The main aim of our work is getting young people to the stage where they can support themselves and live independently. However there is another strand of our work which is less obvious but no less important: homelessness prevention.
This incorporates our outreach activities in schools and prisons, benefit advice, financial literacy, advocacy, access to family mediation, employment support, addressing issues around communication or relationship skills and more. A key tool in our prevention work is the Independent Living Workshop series run by youth worker Stephen. These weekly sessions are aimed at equipping those young people who are ready to move out on their own with the skills they need to live independently for the first time, and most importantly to ensure that they’re able to hold on to their accommodation. We spoke to Stephen about the workshops and what they involve:
Could you give some background as to what the Independent Living Workshop is and why it was started?
In 2012 we started the Independent Living Workhops as part of our Private Rented Sector scheme, in which we support homeless young people to start renting rooms in private properties. The landlords know that the young people we refer to them will have done the Independent Living Workshop and therefore know their responsibilities as tenants and the basics of how to live on their own. The workshops also allow us to build up an idea of who is and isn’t ready to live independently.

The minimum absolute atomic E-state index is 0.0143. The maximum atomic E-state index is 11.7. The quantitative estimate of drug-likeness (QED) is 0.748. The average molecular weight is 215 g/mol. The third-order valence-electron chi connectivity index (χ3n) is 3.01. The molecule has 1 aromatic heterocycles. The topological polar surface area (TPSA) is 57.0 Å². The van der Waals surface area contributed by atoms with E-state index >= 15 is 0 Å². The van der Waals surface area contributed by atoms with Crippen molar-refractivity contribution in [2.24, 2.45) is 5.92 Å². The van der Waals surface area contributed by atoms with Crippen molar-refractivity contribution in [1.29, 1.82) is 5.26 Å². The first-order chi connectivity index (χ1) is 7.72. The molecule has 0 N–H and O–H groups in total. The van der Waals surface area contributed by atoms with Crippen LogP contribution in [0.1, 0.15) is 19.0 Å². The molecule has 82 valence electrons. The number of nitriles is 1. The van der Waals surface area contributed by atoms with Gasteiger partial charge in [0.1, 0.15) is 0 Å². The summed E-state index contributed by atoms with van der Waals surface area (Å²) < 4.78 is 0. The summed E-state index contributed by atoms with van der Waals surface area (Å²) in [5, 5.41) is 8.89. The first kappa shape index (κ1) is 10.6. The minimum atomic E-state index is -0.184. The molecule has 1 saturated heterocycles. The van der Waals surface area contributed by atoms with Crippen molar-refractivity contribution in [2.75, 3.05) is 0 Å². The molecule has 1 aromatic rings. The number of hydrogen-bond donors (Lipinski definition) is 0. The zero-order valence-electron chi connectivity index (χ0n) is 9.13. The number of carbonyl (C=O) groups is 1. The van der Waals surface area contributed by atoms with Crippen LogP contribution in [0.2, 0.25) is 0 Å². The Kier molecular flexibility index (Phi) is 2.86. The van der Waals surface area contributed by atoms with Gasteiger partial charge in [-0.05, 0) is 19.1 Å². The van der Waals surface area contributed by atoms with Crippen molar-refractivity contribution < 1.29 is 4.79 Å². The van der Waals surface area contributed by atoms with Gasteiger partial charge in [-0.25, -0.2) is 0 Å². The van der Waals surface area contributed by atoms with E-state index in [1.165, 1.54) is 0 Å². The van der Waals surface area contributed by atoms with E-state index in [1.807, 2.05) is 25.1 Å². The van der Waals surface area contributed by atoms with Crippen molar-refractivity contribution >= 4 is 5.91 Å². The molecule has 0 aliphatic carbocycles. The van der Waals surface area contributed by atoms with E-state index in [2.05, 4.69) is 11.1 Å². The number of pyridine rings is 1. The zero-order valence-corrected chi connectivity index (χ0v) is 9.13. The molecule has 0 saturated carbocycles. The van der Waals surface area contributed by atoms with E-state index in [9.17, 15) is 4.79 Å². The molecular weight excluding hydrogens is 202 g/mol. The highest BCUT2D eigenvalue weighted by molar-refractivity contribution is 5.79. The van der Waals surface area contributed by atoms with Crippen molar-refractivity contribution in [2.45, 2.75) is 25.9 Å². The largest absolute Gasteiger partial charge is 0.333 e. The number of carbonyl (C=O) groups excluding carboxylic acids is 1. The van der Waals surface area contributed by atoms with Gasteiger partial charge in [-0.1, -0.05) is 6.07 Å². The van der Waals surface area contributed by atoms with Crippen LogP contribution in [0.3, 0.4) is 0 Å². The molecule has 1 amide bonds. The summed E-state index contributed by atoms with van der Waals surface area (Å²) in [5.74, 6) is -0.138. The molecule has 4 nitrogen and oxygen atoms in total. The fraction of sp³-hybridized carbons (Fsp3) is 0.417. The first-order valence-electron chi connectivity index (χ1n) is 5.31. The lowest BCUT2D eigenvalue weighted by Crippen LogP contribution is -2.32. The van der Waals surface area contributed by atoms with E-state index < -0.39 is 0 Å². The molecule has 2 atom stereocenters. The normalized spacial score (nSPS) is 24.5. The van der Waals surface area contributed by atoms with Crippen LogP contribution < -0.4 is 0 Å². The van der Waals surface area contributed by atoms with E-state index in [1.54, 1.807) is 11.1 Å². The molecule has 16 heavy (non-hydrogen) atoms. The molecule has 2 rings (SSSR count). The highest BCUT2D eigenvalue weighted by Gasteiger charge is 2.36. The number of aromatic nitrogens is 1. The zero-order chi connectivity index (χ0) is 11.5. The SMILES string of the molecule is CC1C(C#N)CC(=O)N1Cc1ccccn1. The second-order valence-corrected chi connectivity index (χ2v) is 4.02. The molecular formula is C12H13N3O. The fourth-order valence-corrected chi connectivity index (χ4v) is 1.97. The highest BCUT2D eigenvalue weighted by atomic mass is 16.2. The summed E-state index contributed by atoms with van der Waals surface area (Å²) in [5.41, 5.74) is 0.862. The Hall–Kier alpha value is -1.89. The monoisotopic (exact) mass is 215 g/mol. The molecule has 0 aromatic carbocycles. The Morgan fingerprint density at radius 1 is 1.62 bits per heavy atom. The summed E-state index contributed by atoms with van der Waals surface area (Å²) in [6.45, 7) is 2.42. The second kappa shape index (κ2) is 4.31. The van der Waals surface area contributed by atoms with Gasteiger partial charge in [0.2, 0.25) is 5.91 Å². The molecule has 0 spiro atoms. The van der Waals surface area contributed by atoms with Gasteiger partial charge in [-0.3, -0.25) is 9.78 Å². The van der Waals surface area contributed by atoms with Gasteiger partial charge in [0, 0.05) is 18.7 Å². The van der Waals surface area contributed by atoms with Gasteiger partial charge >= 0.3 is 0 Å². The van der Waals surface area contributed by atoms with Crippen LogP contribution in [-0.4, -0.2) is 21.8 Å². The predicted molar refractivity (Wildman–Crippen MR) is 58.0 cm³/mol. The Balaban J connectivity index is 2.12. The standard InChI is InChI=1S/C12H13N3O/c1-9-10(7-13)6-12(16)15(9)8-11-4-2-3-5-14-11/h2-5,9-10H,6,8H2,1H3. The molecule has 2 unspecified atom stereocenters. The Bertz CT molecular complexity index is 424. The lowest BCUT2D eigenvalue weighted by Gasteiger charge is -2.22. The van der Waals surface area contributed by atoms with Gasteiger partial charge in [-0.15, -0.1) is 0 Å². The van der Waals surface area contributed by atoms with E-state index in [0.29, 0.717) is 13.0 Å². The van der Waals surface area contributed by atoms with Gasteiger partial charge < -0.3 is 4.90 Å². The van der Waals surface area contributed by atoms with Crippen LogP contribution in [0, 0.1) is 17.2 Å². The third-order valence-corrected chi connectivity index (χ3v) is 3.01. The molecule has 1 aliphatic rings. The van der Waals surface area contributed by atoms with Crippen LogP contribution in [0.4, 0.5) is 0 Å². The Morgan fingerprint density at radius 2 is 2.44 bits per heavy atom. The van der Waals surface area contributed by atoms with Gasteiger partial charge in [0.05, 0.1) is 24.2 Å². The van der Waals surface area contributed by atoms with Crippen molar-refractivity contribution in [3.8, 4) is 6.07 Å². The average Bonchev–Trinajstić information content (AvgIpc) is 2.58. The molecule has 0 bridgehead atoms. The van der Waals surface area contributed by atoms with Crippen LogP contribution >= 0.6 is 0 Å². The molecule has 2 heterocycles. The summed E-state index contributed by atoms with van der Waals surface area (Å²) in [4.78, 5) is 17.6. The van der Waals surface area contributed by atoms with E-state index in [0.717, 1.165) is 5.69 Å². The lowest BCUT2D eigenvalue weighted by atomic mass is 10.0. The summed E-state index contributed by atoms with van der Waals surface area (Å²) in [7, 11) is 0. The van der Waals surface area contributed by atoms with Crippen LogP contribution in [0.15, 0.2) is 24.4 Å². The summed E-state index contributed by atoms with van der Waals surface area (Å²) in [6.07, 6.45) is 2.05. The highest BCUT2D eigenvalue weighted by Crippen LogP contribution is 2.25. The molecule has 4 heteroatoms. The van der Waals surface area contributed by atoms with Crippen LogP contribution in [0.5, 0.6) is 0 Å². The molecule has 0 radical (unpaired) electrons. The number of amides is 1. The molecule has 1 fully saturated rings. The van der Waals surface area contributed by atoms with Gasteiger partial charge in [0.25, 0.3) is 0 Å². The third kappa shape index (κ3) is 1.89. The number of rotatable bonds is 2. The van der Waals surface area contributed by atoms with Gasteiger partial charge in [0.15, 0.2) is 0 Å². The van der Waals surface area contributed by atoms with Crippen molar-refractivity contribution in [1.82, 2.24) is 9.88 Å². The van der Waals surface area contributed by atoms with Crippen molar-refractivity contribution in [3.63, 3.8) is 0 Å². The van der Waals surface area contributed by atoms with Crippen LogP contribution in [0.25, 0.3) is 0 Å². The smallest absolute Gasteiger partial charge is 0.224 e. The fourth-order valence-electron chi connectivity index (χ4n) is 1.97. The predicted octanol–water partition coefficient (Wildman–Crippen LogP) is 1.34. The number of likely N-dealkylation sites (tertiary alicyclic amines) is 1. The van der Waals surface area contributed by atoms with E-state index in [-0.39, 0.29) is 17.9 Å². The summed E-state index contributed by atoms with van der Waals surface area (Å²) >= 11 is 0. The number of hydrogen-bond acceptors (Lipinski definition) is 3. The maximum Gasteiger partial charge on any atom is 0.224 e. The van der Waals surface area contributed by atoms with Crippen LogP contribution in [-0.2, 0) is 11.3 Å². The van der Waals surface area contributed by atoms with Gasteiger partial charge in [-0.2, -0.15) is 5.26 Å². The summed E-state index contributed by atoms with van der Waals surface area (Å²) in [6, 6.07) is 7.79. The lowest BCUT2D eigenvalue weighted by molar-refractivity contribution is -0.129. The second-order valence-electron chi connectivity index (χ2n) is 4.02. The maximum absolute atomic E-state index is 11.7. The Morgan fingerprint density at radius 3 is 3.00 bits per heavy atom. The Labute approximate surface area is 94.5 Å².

What do you cover in the workshops?
The main things we cover are the rights and responsibilities of renting, because that’s so useful whether you’re renting privately or not, how to protect your deposit, what a contract is, what your rights are where to get help. We also cover health and safety in the home, budgeting, living in shared accommodation, splitting bills and that kind of thing. Money management is so important - understanding what money you’ve got coming in and going out, and how to keep enough money aside for all utilities as well as leisure and savings. We also are really focusing on encouraging young people to save for deposits so they can live independently.
Are young people who attend mainly working?
Sometimes they’re in work, sometimes they’re receiving benefits or not entitled to public funds. One of the main things about our PRS scheme is that it helps those in hostels, who struggle with high rents when they find work, and need a move-on option. Because young people’s lives are often unpredictable, we can’t insist on them being there at a set time every week, so we run it as a rolling programme which means people can drop in and out, or repeat subjects which helps reinforce the message.
Do any of the young people you’ve worked with stand out as being particularly representative of the journey people go on with PRS and the workshops?
One girl Abby comes to mind - she came to ILW a lot, she liked the pizza we have in the workshops! She came to NHYC having been told by the local authority that she had no recourse to public support. She was rough sleeping, but now she’s working, living in a PRS property, and doing all the right things. There are many more like her but she’s a good example of the changes people can make.
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